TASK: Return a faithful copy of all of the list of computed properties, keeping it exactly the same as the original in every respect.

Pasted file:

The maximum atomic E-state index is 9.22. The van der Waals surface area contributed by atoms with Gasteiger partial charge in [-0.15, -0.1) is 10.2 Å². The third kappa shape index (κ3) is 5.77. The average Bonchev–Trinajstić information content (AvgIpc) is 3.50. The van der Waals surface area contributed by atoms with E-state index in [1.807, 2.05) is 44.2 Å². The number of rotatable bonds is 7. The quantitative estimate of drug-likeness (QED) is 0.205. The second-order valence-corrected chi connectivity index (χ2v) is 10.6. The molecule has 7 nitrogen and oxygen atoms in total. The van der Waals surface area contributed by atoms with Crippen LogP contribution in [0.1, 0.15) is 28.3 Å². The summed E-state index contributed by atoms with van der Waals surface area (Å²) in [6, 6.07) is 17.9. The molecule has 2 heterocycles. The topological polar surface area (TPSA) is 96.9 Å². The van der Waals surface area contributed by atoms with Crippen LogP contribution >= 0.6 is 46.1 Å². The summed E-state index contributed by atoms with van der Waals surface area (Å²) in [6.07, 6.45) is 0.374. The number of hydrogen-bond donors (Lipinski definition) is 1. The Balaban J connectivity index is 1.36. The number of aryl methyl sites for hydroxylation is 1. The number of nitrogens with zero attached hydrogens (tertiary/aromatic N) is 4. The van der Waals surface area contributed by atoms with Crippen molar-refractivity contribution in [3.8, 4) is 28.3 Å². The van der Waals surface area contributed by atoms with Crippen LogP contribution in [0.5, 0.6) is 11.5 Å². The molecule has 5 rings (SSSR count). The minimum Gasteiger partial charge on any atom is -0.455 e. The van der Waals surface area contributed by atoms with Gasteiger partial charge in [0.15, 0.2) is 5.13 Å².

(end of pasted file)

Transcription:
The maximum atomic E-state index is 9.22. The van der Waals surface area contributed by atoms with Gasteiger partial charge in [-0.15, -0.1) is 10.2 Å². The third kappa shape index (κ3) is 5.77. The average Bonchev–Trinajstić information content (AvgIpc) is 3.50. The van der Waals surface area contributed by atoms with E-state index in [1.807, 2.05) is 44.2 Å². The number of rotatable bonds is 7. The quantitative estimate of drug-likeness (QED) is 0.205. The second-order valence-corrected chi connectivity index (χ2v) is 10.6. The molecule has 7 nitrogen and oxygen atoms in total. The van der Waals surface area contributed by atoms with Crippen LogP contribution in [0.1, 0.15) is 28.3 Å². The summed E-state index contributed by atoms with van der Waals surface area (Å²) in [6, 6.07) is 17.9. The molecule has 2 heterocycles. The topological polar surface area (TPSA) is 96.9 Å². The van der Waals surface area contributed by atoms with Crippen LogP contribution >= 0.6 is 46.1 Å². The summed E-state index contributed by atoms with van der Waals surface area (Å²) in [6.07, 6.45) is 0.374. The number of hydrogen-bond donors (Lipinski definition) is 1. The Balaban J connectivity index is 1.36. The number of aryl methyl sites for hydroxylation is 1. The number of nitrogens with zero attached hydrogens (tertiary/aromatic N) is 4. The van der Waals surface area contributed by atoms with Crippen molar-refractivity contribution in [3.8, 4) is 28.3 Å². The van der Waals surface area contributed by atoms with Crippen LogP contribution in [0.5, 0.6) is 11.5 Å². The molecule has 5 rings (SSSR count). The minimum Gasteiger partial charge on any atom is -0.455 e. The van der Waals surface area contributed by atoms with Gasteiger partial charge in [0.15, 0.2) is 5.13 Å².